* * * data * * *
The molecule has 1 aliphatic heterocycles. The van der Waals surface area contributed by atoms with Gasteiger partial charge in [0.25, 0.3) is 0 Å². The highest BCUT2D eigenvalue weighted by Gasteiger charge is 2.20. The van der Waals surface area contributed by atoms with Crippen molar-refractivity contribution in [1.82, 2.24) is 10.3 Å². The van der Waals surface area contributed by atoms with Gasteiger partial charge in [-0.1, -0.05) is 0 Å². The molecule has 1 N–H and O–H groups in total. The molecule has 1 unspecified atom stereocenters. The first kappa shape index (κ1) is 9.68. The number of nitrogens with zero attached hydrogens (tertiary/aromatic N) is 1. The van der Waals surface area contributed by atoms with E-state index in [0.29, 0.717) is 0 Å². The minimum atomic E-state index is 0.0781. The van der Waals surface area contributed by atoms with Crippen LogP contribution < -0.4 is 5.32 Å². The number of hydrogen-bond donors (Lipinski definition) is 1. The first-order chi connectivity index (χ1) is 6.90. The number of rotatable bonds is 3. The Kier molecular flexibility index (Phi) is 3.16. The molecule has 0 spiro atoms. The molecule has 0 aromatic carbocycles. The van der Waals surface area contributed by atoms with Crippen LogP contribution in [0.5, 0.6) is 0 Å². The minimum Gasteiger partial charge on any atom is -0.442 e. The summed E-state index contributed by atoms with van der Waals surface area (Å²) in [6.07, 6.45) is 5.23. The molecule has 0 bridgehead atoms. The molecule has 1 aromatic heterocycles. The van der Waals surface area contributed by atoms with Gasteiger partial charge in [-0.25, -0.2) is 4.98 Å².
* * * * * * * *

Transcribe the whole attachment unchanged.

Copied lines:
The molecule has 1 aliphatic heterocycles. The van der Waals surface area contributed by atoms with Gasteiger partial charge in [0.25, 0.3) is 0 Å². The highest BCUT2D eigenvalue weighted by Gasteiger charge is 2.20. The van der Waals surface area contributed by atoms with Crippen molar-refractivity contribution in [1.82, 2.24) is 10.3 Å². The van der Waals surface area contributed by atoms with Gasteiger partial charge in [-0.1, -0.05) is 0 Å². The molecule has 1 N–H and O–H groups in total. The molecule has 1 unspecified atom stereocenters. The first kappa shape index (κ1) is 9.68. The number of nitrogens with zero attached hydrogens (tertiary/aromatic N) is 1. The van der Waals surface area contributed by atoms with E-state index in [0.29, 0.717) is 0 Å². The minimum atomic E-state index is 0.0781. The van der Waals surface area contributed by atoms with Crippen LogP contribution < -0.4 is 5.32 Å². The number of hydrogen-bond donors (Lipinski definition) is 1. The first-order chi connectivity index (χ1) is 6.90. The number of rotatable bonds is 3. The Kier molecular flexibility index (Phi) is 3.16. The molecule has 0 spiro atoms. The molecule has 0 aromatic carbocycles. The van der Waals surface area contributed by atoms with Crippen LogP contribution in [0.5, 0.6) is 0 Å². The minimum Gasteiger partial charge on any atom is -0.442 e. The summed E-state index contributed by atoms with van der Waals surface area (Å²) in [6.07, 6.45) is 5.23. The molecule has 0 bridgehead atoms. The molecule has 1 aromatic heterocycles. The van der Waals surface area contributed by atoms with Gasteiger partial charge in [-0.25, -0.2) is 4.98 Å².